Dogs At Large – ‘It’s Nothing I’d Wear.’
For our work on Dogs At Large’s sister band, Horrible – Click Here.
Sat somewhere between the 90’s, Punk, Garage and Rock n’ Roll, Chicago exports Dogs At Large have recently returned from an audio-fashion shoot with the above and defiantly proclaimed, ‘It’s Nothing I’d Wear’.
Released back in the early days of November, Musically Fresh has finally found the time to sit down with a release that doesn’t really sit anywhere in the genre-base specifically, rather on the fringe on a self-made eclectic seat.
‘Berlin Is Falling’ opens and with a sound deceptively easy listening. It is indeed “radio friendly” but beneath that facade there’s a beating heart of grit that’s barely suppressed and it beckons you. The Punk and Garage-isms do subside about two-thirds through however but they aren’t forgotten despite indeed falling to gloom and Post-Punk in the most satisfying way possible.
The wit of ‘Pathetic’ is something very special and you find yourself falling in-love with its blatant attack and disgust at the individual you have really had enough of. The distorted fuzz and gloomy pop sensibility is as endearing as ever as it leads into ‘Close Down The Registry’, a song that could have easily been released by The Clash back in the day but with that slight contemporary Indie flare.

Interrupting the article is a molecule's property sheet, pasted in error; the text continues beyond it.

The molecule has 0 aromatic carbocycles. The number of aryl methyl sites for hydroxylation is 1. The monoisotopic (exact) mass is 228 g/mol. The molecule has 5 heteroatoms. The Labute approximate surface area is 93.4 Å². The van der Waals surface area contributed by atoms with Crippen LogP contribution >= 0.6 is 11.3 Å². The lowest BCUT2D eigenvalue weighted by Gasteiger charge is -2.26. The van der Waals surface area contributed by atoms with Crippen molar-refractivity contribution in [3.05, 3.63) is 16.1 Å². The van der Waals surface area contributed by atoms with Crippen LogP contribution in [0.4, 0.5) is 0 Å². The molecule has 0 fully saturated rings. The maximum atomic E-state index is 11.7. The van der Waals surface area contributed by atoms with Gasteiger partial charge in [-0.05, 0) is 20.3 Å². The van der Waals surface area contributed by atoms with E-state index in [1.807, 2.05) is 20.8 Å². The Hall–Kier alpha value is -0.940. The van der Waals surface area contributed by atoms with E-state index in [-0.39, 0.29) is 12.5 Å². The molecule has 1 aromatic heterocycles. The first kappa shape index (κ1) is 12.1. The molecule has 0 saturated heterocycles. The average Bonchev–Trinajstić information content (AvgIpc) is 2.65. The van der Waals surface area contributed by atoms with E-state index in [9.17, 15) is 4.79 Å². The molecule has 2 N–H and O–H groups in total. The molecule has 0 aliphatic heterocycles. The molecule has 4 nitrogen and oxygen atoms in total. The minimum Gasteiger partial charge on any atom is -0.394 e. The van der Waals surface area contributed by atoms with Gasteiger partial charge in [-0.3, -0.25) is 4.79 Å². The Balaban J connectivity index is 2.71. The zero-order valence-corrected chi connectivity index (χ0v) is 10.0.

For me, ‘Marble Statue Mouths’ sits as a perfect middling track. It’s cuts through the direction of the release thus far in its comparatively, and again, deceptively heavy tone.
‘Legion Of Colonial Youth’ boasts some of the best guitar work on the release, with the leads in the verses sitting very close to The Clash and Mick Jones once more with an oh-so sweet modern-line through the chorus’ that excited even this Skate Punk obsessive.
‘Mayfly Blues’ is misleading in its chop and change from a fast to medium tempo. As a track there is nothing amiss per-say but you feel as if it can’t make up its mind stylistically. That said, it does boast some of the best and societally aware lyrics on the release so its worth an increased attention focus, especially in its latter verses.
‘Cumulonimbus (Creos V)’ is made of three layers. The Post-Punk vocals contrasts with the Garage Rock rhythm section with its early Punk-Rock assertiveness in some sort of family feud while the lead guitar again shines through these clouds in its own world and in its own way away from argument ensuing behind it.
The closing ‘Abyss’ is a lyrical treat, it’s witty, real and brutally honest and relatable.
‘Staring into the abyss, when that abyss is all your own, is better than sitting on a toilet staring into your phone, waiting for something to happen, something you one thought you deserved…’
It’s a song I could quote for days, I could write out the lyrics for you now and close the review on just those words but I won’t, because you need to listen to this EP and get this far on your own.
Find the band below: